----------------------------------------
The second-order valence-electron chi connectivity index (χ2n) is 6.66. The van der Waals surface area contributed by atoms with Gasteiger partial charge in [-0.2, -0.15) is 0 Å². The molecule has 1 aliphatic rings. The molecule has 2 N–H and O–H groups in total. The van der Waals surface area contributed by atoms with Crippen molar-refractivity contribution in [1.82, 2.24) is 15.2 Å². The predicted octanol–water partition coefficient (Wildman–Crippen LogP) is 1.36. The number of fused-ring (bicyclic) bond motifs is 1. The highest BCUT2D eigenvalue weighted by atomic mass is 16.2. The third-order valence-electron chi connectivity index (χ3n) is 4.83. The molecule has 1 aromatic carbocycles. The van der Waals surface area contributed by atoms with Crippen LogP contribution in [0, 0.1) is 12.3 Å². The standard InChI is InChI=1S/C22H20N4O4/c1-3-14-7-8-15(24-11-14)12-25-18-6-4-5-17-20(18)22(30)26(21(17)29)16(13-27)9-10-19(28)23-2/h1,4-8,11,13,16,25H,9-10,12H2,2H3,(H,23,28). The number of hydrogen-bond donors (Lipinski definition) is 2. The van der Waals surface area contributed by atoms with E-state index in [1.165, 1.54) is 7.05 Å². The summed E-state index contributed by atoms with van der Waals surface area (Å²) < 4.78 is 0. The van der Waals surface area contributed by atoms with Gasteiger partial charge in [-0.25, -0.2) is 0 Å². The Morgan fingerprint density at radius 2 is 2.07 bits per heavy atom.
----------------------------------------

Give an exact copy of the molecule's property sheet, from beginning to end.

The second-order valence-electron chi connectivity index (χ2n) is 6.66. The van der Waals surface area contributed by atoms with Gasteiger partial charge in [-0.2, -0.15) is 0 Å². The molecule has 1 aliphatic rings. The molecule has 2 N–H and O–H groups in total. The van der Waals surface area contributed by atoms with Crippen molar-refractivity contribution in [1.82, 2.24) is 15.2 Å². The predicted octanol–water partition coefficient (Wildman–Crippen LogP) is 1.36. The number of fused-ring (bicyclic) bond motifs is 1. The highest BCUT2D eigenvalue weighted by atomic mass is 16.2. The third-order valence-electron chi connectivity index (χ3n) is 4.83. The molecule has 1 aromatic carbocycles. The van der Waals surface area contributed by atoms with Crippen LogP contribution in [0, 0.1) is 12.3 Å². The standard InChI is InChI=1S/C22H20N4O4/c1-3-14-7-8-15(24-11-14)12-25-18-6-4-5-17-20(18)22(30)26(21(17)29)16(13-27)9-10-19(28)23-2/h1,4-8,11,13,16,25H,9-10,12H2,2H3,(H,23,28). The number of hydrogen-bond donors (Lipinski definition) is 2. The van der Waals surface area contributed by atoms with E-state index in [1.165, 1.54) is 7.05 Å². The summed E-state index contributed by atoms with van der Waals surface area (Å²) < 4.78 is 0. The van der Waals surface area contributed by atoms with Gasteiger partial charge in [-0.25, -0.2) is 0 Å². The Morgan fingerprint density at radius 2 is 2.07 bits per heavy atom.